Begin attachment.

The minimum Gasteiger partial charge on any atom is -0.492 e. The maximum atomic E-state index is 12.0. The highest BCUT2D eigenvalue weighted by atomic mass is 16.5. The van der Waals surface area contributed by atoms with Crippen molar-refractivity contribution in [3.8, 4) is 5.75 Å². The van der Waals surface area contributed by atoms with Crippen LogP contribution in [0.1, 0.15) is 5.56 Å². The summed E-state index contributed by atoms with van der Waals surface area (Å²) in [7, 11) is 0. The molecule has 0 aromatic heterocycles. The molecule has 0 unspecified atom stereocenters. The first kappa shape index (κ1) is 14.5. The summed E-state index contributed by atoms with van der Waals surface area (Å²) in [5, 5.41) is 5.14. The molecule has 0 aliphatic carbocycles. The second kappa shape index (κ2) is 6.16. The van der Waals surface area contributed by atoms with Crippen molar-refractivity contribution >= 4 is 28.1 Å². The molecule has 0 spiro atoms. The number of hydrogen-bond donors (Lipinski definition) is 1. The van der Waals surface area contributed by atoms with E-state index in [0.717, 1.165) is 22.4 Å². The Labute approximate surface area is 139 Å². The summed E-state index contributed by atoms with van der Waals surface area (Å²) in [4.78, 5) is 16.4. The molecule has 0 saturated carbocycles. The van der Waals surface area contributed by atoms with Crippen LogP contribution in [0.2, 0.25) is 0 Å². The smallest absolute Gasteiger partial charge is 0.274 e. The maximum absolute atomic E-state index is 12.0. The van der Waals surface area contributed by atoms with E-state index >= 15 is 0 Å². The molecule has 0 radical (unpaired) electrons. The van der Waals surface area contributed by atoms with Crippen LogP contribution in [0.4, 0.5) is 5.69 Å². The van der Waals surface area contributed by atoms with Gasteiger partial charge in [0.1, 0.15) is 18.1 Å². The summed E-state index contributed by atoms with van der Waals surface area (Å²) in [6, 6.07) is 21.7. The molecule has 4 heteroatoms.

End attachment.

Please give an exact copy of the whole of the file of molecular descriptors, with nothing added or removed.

The minimum Gasteiger partial charge on any atom is -0.492 e. The maximum atomic E-state index is 12.0. The highest BCUT2D eigenvalue weighted by atomic mass is 16.5. The van der Waals surface area contributed by atoms with Crippen molar-refractivity contribution in [3.8, 4) is 5.75 Å². The van der Waals surface area contributed by atoms with Crippen LogP contribution in [0.1, 0.15) is 5.56 Å². The summed E-state index contributed by atoms with van der Waals surface area (Å²) in [7, 11) is 0. The molecule has 0 aromatic heterocycles. The molecule has 0 unspecified atom stereocenters. The first kappa shape index (κ1) is 14.5. The summed E-state index contributed by atoms with van der Waals surface area (Å²) in [5, 5.41) is 5.14. The molecule has 0 aliphatic carbocycles. The second kappa shape index (κ2) is 6.16. The van der Waals surface area contributed by atoms with Crippen molar-refractivity contribution >= 4 is 28.1 Å². The molecule has 0 spiro atoms. The number of hydrogen-bond donors (Lipinski definition) is 1. The van der Waals surface area contributed by atoms with E-state index in [0.717, 1.165) is 22.4 Å². The Labute approximate surface area is 139 Å². The summed E-state index contributed by atoms with van der Waals surface area (Å²) in [4.78, 5) is 16.4. The molecule has 0 saturated carbocycles. The van der Waals surface area contributed by atoms with Crippen LogP contribution in [0.2, 0.25) is 0 Å². The smallest absolute Gasteiger partial charge is 0.274 e. The maximum absolute atomic E-state index is 12.0. The van der Waals surface area contributed by atoms with E-state index >= 15 is 0 Å². The molecule has 0 radical (unpaired) electrons. The van der Waals surface area contributed by atoms with Crippen LogP contribution in [0.4, 0.5) is 5.69 Å². The van der Waals surface area contributed by atoms with Gasteiger partial charge in [0.1, 0.15) is 18.1 Å². The summed E-state index contributed by atoms with van der Waals surface area (Å²) in [6, 6.07) is 21.7. The molecule has 4 heteroatoms.